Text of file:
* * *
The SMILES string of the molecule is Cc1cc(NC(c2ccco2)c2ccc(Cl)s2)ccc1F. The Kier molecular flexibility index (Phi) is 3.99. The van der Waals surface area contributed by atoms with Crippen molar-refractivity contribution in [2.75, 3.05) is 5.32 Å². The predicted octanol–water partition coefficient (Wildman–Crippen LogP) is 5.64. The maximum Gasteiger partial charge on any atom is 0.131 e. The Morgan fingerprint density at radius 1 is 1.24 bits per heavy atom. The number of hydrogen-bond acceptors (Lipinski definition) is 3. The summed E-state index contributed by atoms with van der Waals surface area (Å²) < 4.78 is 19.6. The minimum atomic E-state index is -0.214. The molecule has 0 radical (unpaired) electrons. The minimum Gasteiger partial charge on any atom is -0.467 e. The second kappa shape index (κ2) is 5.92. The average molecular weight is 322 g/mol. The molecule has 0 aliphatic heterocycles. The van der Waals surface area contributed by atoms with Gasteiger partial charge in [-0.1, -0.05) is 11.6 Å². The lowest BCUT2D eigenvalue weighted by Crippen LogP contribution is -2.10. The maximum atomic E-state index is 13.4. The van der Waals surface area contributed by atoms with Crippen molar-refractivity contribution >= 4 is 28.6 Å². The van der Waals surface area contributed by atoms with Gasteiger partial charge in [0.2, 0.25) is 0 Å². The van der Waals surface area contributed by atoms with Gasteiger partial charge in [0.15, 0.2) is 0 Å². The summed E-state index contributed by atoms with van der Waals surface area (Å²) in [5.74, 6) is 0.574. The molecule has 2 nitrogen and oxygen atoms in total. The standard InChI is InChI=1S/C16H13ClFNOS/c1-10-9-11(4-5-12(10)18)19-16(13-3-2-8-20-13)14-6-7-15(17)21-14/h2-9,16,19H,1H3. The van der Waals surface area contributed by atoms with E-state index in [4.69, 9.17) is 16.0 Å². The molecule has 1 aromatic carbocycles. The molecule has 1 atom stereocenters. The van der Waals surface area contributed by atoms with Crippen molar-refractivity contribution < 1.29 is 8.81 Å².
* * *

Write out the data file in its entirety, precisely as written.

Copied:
The SMILES string of the molecule is Cc1cc(NC(c2ccco2)c2ccc(Cl)s2)ccc1F. The Kier molecular flexibility index (Phi) is 3.99. The van der Waals surface area contributed by atoms with Crippen molar-refractivity contribution in [2.75, 3.05) is 5.32 Å². The predicted octanol–water partition coefficient (Wildman–Crippen LogP) is 5.64. The maximum Gasteiger partial charge on any atom is 0.131 e. The Morgan fingerprint density at radius 1 is 1.24 bits per heavy atom. The number of hydrogen-bond acceptors (Lipinski definition) is 3. The summed E-state index contributed by atoms with van der Waals surface area (Å²) < 4.78 is 19.6. The minimum atomic E-state index is -0.214. The molecule has 0 radical (unpaired) electrons. The minimum Gasteiger partial charge on any atom is -0.467 e. The second kappa shape index (κ2) is 5.92. The average molecular weight is 322 g/mol. The molecule has 0 aliphatic heterocycles. The van der Waals surface area contributed by atoms with Gasteiger partial charge in [-0.1, -0.05) is 11.6 Å². The lowest BCUT2D eigenvalue weighted by Crippen LogP contribution is -2.10. The maximum atomic E-state index is 13.4. The van der Waals surface area contributed by atoms with Crippen molar-refractivity contribution >= 4 is 28.6 Å². The van der Waals surface area contributed by atoms with Gasteiger partial charge in [0.2, 0.25) is 0 Å². The van der Waals surface area contributed by atoms with Gasteiger partial charge in [0.15, 0.2) is 0 Å². The summed E-state index contributed by atoms with van der Waals surface area (Å²) in [5.74, 6) is 0.574. The molecule has 2 nitrogen and oxygen atoms in total. The standard InChI is InChI=1S/C16H13ClFNOS/c1-10-9-11(4-5-12(10)18)19-16(13-3-2-8-20-13)14-6-7-15(17)21-14/h2-9,16,19H,1H3. The van der Waals surface area contributed by atoms with E-state index in [4.69, 9.17) is 16.0 Å². The molecule has 1 aromatic carbocycles. The molecule has 1 atom stereocenters. The van der Waals surface area contributed by atoms with Crippen molar-refractivity contribution < 1.29 is 8.81 Å².